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Jealous of Dead Leaves by Shaemas O'Sheel
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Jealous of Dead Leaves

by Shaemas O'Sheel

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It's hard to believe that it's been almost twenty years since I first read this little collection of poems, which takes its name from a line by Keats: "let us be Jealous of dead leaves in the bay-wreath crown." It came to me in my late adolescence, through a friend's high school photography teacher, who was then sorting through her grandfather's library, and although I had never heard of the poet, I immediately accepted it, when it was offered me. Some things haven't changed, apparently. With the exception of two pieces - They Went Forth to Battle But They Always Fell and He Whom a Dream Hath Possessed - I can't say that it made much of an impression upon my younger self, but after using an O'Sheel quotation in my recent review of Mockingjay, and subsequently getting into a discussion of the poet and his work, I decided to dig it out again. I'm glad I did!

What I discovered was that many of those poems that I read and forgot as a younger woman, had much greater resonance for me now, as I approach my middle age. The feeling of seeking but not finding, in This Is Our Doom; the experience of one's person - one's soul, really - being a battleground of warring impulses and powers, of good and evil, in The Field of Dust; the sense of the inexorable passage of time, in The Pitilessness of Desire, and in Outworn - all felt familiar to me. I can't say that I am suddenly a great devotee of O'Sheel, but I have definitely gained a greater appreciation for his work. There were still a few pieces that were mute for me - perhaps when I am older still? - and one, Women With Shawls, that I actively disliked for its casual misogyny - no, Shaemas O'Sheel, women, even the older, less attractive ones, are not simply "brown clods...A womb and two breasts." Perhaps the flaw lies in your perception of them, rather than in their being? - but overall, I enjoyed Jealous of Dead Leaves.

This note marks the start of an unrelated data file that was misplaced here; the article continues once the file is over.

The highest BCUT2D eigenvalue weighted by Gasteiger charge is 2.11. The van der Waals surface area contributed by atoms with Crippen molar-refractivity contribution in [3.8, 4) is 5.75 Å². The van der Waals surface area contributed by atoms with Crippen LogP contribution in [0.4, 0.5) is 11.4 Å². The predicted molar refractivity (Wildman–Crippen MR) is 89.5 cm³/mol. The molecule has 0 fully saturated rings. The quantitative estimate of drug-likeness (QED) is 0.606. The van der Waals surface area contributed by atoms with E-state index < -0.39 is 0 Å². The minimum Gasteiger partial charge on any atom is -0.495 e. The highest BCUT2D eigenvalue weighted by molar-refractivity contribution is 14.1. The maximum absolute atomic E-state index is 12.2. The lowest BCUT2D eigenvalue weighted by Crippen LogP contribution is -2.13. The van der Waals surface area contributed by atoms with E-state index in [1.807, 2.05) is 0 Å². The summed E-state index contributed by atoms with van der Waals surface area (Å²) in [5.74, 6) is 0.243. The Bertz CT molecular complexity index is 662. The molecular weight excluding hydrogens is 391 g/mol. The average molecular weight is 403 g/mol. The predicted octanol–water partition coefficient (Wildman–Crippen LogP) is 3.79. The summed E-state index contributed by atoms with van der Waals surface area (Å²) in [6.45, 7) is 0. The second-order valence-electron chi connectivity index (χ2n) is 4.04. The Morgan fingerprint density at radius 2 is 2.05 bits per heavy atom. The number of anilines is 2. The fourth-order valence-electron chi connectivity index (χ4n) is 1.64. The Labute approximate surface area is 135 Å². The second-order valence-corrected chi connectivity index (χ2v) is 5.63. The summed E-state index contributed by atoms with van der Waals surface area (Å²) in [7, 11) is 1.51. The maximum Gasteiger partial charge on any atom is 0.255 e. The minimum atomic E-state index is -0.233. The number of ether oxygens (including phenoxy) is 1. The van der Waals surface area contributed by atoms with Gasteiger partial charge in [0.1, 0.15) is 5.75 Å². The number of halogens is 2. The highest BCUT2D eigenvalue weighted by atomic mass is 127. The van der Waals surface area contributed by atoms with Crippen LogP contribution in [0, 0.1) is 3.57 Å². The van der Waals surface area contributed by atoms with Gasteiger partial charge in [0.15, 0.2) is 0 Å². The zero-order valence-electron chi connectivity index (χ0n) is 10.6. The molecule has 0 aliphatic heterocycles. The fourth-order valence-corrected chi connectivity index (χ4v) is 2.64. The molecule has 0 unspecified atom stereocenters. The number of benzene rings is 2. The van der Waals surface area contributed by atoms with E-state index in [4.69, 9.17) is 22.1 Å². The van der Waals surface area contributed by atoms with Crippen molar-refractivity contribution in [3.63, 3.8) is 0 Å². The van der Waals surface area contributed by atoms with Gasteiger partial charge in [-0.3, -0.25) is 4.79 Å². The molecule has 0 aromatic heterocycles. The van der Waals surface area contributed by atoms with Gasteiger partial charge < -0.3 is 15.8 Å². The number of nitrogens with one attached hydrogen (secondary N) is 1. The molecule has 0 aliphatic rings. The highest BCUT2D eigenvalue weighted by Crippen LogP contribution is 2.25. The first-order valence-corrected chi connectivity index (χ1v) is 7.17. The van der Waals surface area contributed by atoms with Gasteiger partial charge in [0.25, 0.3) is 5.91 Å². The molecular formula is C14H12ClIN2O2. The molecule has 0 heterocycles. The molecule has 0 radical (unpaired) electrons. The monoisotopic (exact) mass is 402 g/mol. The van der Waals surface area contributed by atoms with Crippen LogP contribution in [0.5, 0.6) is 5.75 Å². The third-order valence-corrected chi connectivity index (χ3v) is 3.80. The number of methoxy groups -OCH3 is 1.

One note to potential readers: this collection was published in 1928, and contains selections, many of them reworked, from O'Sheel's previous two efforts, The Blossomy Bough (1912) and The Light Feet Of Goats (1915). The author states, in his brief preface, that he no longer stands behind his earlier work, which he describes as a youthful outpouring. ( )
  AbigailAdams26 | Apr 16, 2013 |
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